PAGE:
The world is waking up to the harm done by sodium, which comes to our plate in the form of the regular salt.
Three Indian doctors—Sanjay Kalra, Department of Endocrinology, Bharti Hospital and BRIDE, Karnal, Manisha Sahay, Department of Nephrology, Osmania Medical College, Hyderabad, and Manash P Baruah, Department of Endocrinology, Excel Hospitals, Guwahati—recently wrote an article titled ‘Reducing salt content, for a healthier world’. Their research earned rave reviews. It came at the wake of a recent United Nations announcement for a global effort to reduce salt intake and an agreement to set various global health targets for 2030, including a reduction in daily salt intake to 5 g/da. Interestingly, all these developments have led to a Japanese company inventing a thermometer-type device that measures salt content and retails online. So before you chow down on the usual favorites including pickles, papads and chutney; remember that excessive salt could lead to high blood pressure and even heart attacks in some cases.
Deepika Aggarwal, Senior Nutritionist, Indraprastha Apollo Hospital explains the trend. “With increasing urban habits of eating out and consuming junk food, it has become important to spread awareness on the need to cut down the sodium content in our diets. Excessive sodium leads to high blood pressure and resultantly stress, which several young urban professionals complain of,” she says. She adds that although salt is not bad, the prevalence of sodium in it is what causes these problems. “Products such as packed juices, baking soda and products made with it and food products that have preservatives must be avoided. Use of rock salt is better than common salt and to add flavour one can always use oregano, pepper, and thyme,” says Aggarwal.
Experts suggest that consumption of less than 2.3 grams (2,300 milligrams) of sodium a day is ideal and equals six grams (about one teaspoon) of table salt a day. These six grams include all salt and sodium consumed, including that used in cooking and at the dinner table.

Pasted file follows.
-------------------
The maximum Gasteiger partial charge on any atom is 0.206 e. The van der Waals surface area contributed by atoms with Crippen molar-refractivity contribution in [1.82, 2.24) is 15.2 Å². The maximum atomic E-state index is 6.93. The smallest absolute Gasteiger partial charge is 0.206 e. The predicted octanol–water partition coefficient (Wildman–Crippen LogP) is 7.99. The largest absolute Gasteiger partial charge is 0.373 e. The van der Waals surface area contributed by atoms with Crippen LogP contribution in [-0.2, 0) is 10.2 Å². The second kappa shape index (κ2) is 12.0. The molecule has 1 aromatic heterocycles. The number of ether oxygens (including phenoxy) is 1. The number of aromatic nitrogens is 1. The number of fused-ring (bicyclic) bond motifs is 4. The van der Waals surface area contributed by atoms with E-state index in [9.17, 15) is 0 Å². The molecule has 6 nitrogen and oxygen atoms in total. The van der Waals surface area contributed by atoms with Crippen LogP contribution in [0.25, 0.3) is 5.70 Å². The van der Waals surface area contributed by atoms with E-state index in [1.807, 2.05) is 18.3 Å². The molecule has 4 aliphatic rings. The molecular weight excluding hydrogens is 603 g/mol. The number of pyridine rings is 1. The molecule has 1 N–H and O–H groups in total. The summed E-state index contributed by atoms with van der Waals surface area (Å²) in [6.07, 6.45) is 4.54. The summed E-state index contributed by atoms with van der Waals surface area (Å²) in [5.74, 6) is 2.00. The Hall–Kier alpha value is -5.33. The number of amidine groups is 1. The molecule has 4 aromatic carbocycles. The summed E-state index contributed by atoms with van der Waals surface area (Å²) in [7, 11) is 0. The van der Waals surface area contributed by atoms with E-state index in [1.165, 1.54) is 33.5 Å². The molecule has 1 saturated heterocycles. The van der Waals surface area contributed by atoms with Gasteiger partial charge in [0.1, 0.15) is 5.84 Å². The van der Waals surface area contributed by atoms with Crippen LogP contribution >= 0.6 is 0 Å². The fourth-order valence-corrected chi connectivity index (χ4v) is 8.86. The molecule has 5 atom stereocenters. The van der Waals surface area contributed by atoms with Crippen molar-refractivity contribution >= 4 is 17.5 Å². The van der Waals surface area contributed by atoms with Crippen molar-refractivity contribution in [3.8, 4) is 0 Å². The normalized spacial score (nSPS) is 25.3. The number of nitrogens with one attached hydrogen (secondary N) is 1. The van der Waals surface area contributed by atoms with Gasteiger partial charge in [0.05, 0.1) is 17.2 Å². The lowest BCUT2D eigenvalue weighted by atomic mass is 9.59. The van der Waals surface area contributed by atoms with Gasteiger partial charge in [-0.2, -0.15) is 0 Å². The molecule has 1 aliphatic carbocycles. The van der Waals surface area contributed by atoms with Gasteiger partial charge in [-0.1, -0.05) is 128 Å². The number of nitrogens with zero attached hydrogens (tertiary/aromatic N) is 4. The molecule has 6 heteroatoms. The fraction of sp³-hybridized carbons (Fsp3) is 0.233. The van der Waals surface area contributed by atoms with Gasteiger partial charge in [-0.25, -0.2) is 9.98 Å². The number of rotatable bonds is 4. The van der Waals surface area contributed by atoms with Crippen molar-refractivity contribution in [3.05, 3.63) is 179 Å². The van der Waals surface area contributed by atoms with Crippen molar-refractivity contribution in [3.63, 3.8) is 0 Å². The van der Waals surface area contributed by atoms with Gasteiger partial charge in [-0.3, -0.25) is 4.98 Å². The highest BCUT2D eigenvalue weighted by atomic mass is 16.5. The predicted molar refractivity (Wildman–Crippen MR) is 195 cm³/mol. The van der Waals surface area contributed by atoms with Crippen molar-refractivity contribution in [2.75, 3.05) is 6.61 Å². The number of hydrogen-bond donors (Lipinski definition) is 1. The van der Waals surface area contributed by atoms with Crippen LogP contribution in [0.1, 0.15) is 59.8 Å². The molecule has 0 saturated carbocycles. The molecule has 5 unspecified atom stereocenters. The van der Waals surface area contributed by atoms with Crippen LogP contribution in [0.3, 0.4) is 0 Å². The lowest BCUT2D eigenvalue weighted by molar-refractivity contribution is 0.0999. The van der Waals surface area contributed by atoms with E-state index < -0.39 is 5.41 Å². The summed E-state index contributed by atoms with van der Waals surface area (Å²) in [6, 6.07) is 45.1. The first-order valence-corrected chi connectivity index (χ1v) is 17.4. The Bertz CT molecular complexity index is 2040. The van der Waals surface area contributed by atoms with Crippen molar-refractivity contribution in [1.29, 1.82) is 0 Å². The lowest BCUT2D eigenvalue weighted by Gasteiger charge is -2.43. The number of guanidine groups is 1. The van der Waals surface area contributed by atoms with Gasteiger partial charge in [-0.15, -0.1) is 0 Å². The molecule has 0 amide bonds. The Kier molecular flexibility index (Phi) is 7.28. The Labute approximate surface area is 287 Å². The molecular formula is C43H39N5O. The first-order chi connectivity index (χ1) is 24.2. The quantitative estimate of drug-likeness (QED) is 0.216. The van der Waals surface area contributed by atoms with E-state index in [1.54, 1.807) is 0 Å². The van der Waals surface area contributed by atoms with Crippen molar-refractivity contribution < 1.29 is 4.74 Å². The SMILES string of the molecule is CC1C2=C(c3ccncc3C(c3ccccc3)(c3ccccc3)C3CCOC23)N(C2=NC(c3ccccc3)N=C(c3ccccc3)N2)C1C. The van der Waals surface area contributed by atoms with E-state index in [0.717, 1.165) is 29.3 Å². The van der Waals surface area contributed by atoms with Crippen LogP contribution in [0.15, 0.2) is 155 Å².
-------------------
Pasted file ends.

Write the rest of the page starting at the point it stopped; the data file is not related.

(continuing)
Vandana Mathur, PhD (Nutrition), Consulting Nutritionist, Metropolis Healthcare Limited, says, “The body spends a lot of energy eliminating things like excess protein, salt and even water. The kidneys being the body’s filter in removing waste will have to work harder if any of these are consumed or retained in the body in high levels. Sodium is essential in maintaining fluid balance, but if it is present in excess and if not properly filtered out, it can cause high blood pressure and may lead to heart attack and stroke. Too much consumption of salt-rich foods like pickle, and salted biscuits, therefore should be avoided. However, salts with high potassium content are beneficial.”
She adds that people with kidney diseases might also find it difficult to eliminate protein and water from their body. “For such people, kidneys would be overloaded if they have to handle high protein (more than 1 gm / kg of body weight), as they have to work harder to remove the blood urea nitrogen from the body,” says Mathur.
Experts suggest those with high blood pressure should consume less salt and sodium. Recent research has shown people consuming a diet of 1,500 mg of sodium enjoy better blood pressure lowering benefits. These lower-sodium diets also help blood pressure medicines work better.